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The Hoffmann Global Institute for Business and Society


Changemakers in Business – 3 Takeaways with Dr. Megan Morikawa


The Hoffmann Global Institute for Business and Society

Changemakers in Business – 3 Takeaways with Dr. Megan Morikawa

Changemakers in Business – 3 Takeaways with Dr. Megan Morikawa

In an episode of the Hoffmann Institute’s Mission to Change podcast, Executive Director Katell Le Goulven spoke to Dr. Megan Morikawa on coral reef protection, responsible tourism and science-backed solutions.

Coral reefs are known as the rainforests of the ocean, and even though they cover less than 0.1% of the world’s ocean, they support over 25% of marine biodiversity. The UN Environment Programme estimates around 25% to 50% per cent of the world's coral reefs have been destroyed, with a further 60% under threat.

Unexpectedly it is a luxury hotel chain, Iberostar Group, that is making impressions within the field of coral reef and biodiversity conservation and regeneration. Iberostar’s 2018 “Wave of Change” programme is led by marine biologist Dr Megan Morikawa. We caught up with Megan at the IUCN congress to understand how an ocean scientist is successfully implementing a game-changing sustainability strategy within a multinational tourism group. Here are the three key takeaways from our conversation:

1. Ask the right questions

Gloria Fluxa, Vice-Chairperson and Chief Sustainability Officer of Iberostar wanted to understand how she could apply Dr. Megan Morikawa’s research on coral regeneration to her hotel chain. The complexity in scaling up academic research in one or two locations into over 100 properties can only be answered when the right questions are asked.  

Gloria asked Megan the classic business question, “So how would you classify the major bottlenecks for scaling these solutions?” in reference to coral reef regeneration. Many tend to focus solely on the business angles of financing, and how it interacts with scaling a project. However, it is the operational bottlenecks that are overlooked but need to be considered, and this starts from exploring and asking such questions.  

“That seems very obvious, but it's taken us about 15 years to realize that's the question. We need to be asking, the academic question, what is the science of scale?”

2. Cross disciplinary work works!

Megan has an academic background in marine biology, her career ambition was never to work within corporate ESG, yet the world within a luxury hotel chain afforded her many possibilities that the public or academic sectors could not. The coming together of science and business minds and the questions posed, enabled the ‘Wave of Change’ initiative to flourish.

As well as an ideological crossover, it was also a practical cross-over of expertise that helped the Wave of Change programme become what it is. Iberostar had engineers who were working on hotel pool systems that could be utilised. The pool engineers built a state-of-the-art climate control facility to recreate bleaching events for the cutting-edge research in the field of coral regeneration. The expertise crossover was an interesting component that Megan had not expected.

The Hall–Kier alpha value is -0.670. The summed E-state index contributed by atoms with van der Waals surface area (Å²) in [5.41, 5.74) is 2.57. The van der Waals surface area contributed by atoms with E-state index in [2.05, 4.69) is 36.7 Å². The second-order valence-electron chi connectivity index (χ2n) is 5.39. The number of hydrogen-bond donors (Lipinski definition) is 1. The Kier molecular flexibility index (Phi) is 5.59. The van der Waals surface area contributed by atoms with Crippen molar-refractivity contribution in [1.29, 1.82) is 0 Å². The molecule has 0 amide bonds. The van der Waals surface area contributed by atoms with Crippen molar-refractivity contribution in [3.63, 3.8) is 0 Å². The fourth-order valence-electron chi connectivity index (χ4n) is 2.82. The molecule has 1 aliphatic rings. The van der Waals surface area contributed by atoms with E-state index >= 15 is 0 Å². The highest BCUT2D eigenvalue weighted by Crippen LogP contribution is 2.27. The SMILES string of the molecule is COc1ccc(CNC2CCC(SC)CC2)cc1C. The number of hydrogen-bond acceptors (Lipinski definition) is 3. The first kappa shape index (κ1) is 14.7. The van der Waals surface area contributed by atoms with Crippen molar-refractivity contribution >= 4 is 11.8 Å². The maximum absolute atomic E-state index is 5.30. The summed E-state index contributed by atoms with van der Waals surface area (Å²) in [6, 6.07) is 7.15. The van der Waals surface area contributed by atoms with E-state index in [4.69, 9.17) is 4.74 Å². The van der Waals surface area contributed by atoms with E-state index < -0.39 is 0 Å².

3. Two sides of the same coin

In attempting to solve one problem, you just might solve another. Gloria and Megan set out to work on restoring biodiversity. The focus on ocean health came from the fact that 80% of Iberostar’s hotels are on coastline and most of their 8 million annual customers visit coastal resorts. So, for Iberostar a healthy ocean makes healthy business.  Iberostar, under the Wave of Change programme, have opened 3 coral nurseries and planted 1,500 mangroves to prevent coastal erosion. Through collaborations with Universities and Research Centres, Iberostar are working closely with scientific experts to protect and care for the coastlines where the hotels are located. Further to this, Iberostar provides 11 scholarships for students at the Universidad de las Islas Baleares, as well as a “Iberostar Maritime Professorship”.  By solving the biodiversity loss and participating in nature regeneration they are actively also contributing to combating climate change. Nature restoration and climate change are mutually reinforcing.

“We found that biodiversity protection and climate change mitigation were intertwined but that they're not always necessarily linear and you need to make decisions about perhaps reducing your productivity and CO2 sequestration in order to ensure that there is also appropriate diversity.”

Bonus business takeaway: Structure, structure, structure!

The structuring of an organisation is vital when it comes to implementing new initiatives. Part of the success of Iberostar’s Wave of Change programme has been due to strong leadership, a clear vision, and a dedicated team of over 20 people focused purely on the Wave of Change movement.


To listen to the full conversation, visit Mission to Change, and explore more of our episodes about the journeys of changemakers.

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